October 1, 2015

The Most Important (Usually Neglected) Part of Your ROI

A while ago, my colleague Drew Wright wrote a compelling article about avoiding round number discounting (you should read it if you missed it).   To illustrate his cogent points he used an example from the worst rock ‘n roll band in world. Today I want to prove that you can provide helpful sales advice using an example of one of the best bands in the world. Here it goes:

The process of building an ROI in a sales opportunity is pretty straightforward: gather current state data, project improvements in the future state, quantify the differences in both costs and benefits, and document the cash flows in a manner that convincingly tells a story of positive financial impact. Building the benefits is often pretty easy—your employees currently build fifty widgets a day, and if you buy a certain product, they will be able to build sixty widgets a day.   What’s the value of ten more widgets?

More about that in a moment. But first let’s talk about Michael Anthony.

When people think about the band Van Halen, Michael Anthony might be the last guy that comes to mind. Eddie and Alex Van Halen are lauded for their musicianship. David Lee Roth may have been rock’s greatest showman (plus he could sing).   Even Sammy Hagar, who could broker a lasting Middle East peace and still not make up for inflicting “I Can’t Drive 55” on an innocent world, has his fans.

No one ever talks about Michael Anthony. Let me tell you: Michael Anthony was the most important member of Van Halen in all of its incarnations. It was not only because his playing was so effective: think of the rumbling pulse that organizes and propels “Runnin’ with the Devil”.  And it was not only because he played a custom Jack Daniels bass (though it was quite awesome indeed).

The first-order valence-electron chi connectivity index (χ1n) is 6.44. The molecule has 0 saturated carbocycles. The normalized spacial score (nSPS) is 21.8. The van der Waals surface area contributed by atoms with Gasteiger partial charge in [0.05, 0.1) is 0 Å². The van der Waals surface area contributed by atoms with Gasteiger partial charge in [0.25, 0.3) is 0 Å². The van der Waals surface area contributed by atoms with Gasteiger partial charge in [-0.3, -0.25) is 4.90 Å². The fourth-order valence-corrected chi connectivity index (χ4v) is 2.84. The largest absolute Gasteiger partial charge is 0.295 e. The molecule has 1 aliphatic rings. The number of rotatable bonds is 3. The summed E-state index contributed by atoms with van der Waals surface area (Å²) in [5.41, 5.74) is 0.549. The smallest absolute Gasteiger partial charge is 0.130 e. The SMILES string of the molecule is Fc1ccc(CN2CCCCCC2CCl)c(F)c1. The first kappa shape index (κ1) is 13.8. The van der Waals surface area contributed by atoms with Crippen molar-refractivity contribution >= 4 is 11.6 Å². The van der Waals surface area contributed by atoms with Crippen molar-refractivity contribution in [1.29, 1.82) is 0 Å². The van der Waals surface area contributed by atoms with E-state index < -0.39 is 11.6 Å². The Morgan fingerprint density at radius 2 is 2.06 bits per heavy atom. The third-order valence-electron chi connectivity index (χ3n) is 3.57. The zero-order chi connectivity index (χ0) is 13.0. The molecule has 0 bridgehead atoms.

Michael Anthony was the most important member of Van Halen because his magnificent background vocals held so many songs together—songs that would have otherwise drowned in Eddie’s trippy guitar neck mayhem and David’s lunatic whooping. Think of the sweet, harmonized chorus of “Best of Both Worlds” which almost rescues the song from Sammy’s whiny yelps.

Michael Anthony gets no credit for his critical, foundational role in Van Halen, and it’s a damn shame.

Now back to ROIs. The most neglected part of the ROI process is the post-implementation follow up. And that, too, is a shame. Too often a company gets the win, books the revenue, and starts planning the next deal. Rarely do companies take the time and expense to see how their product actually performs in the field. And that lapse becomes evident when they try to sell the next time. If you want to argue in your ROI that your product will help your customers build ten more widgets per day, you need to have documented evidence that a 20% improvement in production efficiency actually happens in the real world to real companies who buy your product, and not only in your theoretical spreadsheet.

The companies that excel here send professional services teams in to measure performance in the months after implementation. Or they hire third party analysts to survey their customers and to aggregate their results. So when their value engineers forecast a productivity gain to prospects, they can defend that projection with credibility and good conscience. That defensible projection is the engine that holds the ROI together and makes it work.

Others make unsubstantiated guesses about future state improvements and can’t respond effectively when challenged. Or they aggregate unvalidated projections into zones of estimated results.   The result is like Van Halen without Michael Anthony—a lot of talented people making noise.

Post-implementation best practice
Effective use of post-implementation results in an ROI

Effective ROIs can help you sell more product at a higher value and consuming fewer sales cycles than otherwise. If you aren’t doing post-implementation follow-up and using the results to validate your ROIs, you might as well hire Gary Cherone as a sales director.


Your email address will not be published.